AIDS and How It Affects the Transgender Community

African-American transgender women are at the highest risk for new positive HIV/AIDS test results. The term “gender identity” refers to how a person feels about themselves regardless of biological sex. There is an uniform way to collect information on how many transgender people there actually are in the United States with HIV/AIDS. However, scientists studying these communities have noticed a rise in HIV among racial disparities. This only includes those that have actually been tested and diagnosed with HIV/AIDS.

Even with how far health science has come in helping people live a longer life before HIV grows into AIDS, if it becomes AIDS at all. In 2010, 50 percent of HIV/AIDS testing among the transgender community was performed in non-healthcare facilities. The highest percentage of those newly infected with HIV/AIDS was the transgender people at 2.1 percent but trans women who were also African-Americans, was the highest at 4.1.percent as reported by The Centers for Disease Control and Prevention (CDC). This was when the last ‘census’ was taken.

More than one factors are creating a spike in HIV/AIDS among African-American trans women, such as socioeconomic, health-related factors, and cultural differences all contribute to the HIV /AIDS epidemic in African-American trans women. It is difficult to know how accurate this data is. Gender expression is relayed differently depending on what is culturally acceptable in a specific area, some people do not self-identify as transgender. Some people identify as transgender and gay, lesbian, bi-sexual or heterosexual. It has been recommended by the Institute of Medicine that a separate study be performed including the data of men having sex with other men; such as someone who is a trans male who has sex with both gay men and trans women.

Regardless of the method of assessment, male to female transgender African-Americans have a higher HIV infection rate of 27 to 48 percent. The CDC reported that this community  participated in risky behaviors, such as unprotected receptive anal intercourse, multiple casual partners, and sex at work. There are higher rates of drug and alcohol abuse, homelessness, incarceration, unemployment, attempted suicide, limited access to healthcare, as well as lack of support and violence. Discrimination and social stigma which  affects access to education, employment, and housing options. A study was conducted in San Francisco and transgender people were more likely than homosexuals or straight women to be living in transient housing and have less education. Significant economic hardships can explain the community participating in high-risk activities as a means of basic survival. Interventions have to be put into place.  There are not any interventions addressing co-occurring public health problems such as substance abuse, untreated mental health, violence, economic hardship, victimization, and discrimination have not been developed for the transgender community. There need to be more places that those with HIV/AIDS can go to just be comfortable.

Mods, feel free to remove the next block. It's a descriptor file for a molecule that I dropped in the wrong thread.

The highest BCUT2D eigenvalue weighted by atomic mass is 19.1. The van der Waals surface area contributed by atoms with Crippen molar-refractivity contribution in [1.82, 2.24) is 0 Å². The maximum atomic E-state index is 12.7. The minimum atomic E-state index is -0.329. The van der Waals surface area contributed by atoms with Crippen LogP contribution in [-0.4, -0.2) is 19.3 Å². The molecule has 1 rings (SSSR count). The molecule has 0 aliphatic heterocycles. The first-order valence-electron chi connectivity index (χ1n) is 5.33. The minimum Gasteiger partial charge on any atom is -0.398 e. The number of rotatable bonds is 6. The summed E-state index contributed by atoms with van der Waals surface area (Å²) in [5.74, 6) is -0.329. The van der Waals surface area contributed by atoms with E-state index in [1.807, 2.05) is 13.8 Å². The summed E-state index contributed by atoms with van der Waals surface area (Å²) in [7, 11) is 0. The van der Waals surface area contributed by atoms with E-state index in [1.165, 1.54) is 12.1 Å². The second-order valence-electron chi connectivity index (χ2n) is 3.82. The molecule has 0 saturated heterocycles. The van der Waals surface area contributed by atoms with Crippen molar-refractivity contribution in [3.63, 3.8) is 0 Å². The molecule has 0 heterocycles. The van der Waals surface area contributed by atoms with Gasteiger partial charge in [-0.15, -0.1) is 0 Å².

A person who is recognized as a different gender can find this to be a barrier to reaching out for medical attention. HIV-positive transgender women have comparable health coverage with HIV-positive people who are not transgender. However, it is transgender women who are most likely to have untreated HIV.

Scripps Research Institute in California has developed a “sticky strip” of ‘reprogrammed’ DNA, which attaches itself to healthy cells. That strip tells it how to create tools that get into the parts of the cells the HIV/AIDS virus has a harder time getting into before the HIV/AIDS can get in, blocking it from getting in at all. Then, it multiplies and goes into other cells and the HIV/AIDS cannot attack the healthy cells.

A concern is that gene therapy would continue to make the tools that spit the HIV/AIDS bumpers would be ongoing for the life of the gene therapy. It is not sure what the long-term effects could possibly be on a person’s body. This study is far from any human trials but it is doing well in some monkey trials. However, this gives those who are transgender, heterosexual, or any other color of the rainbow, there is hope. This offers hope to those who are unable to afford HIV/AIDS treatment, or who are sensitive to medications. It would give the vast expression of immune protection and infection protection at the same time. Many hope that AIDS will be prevented among all communities because HIV will be wiped out.

By Jeanette Smith

HuffPost Gay Voices
BBC News
Photo Courtesy of UNICEF Ethiopia –
Photo Courtesy of Reji –

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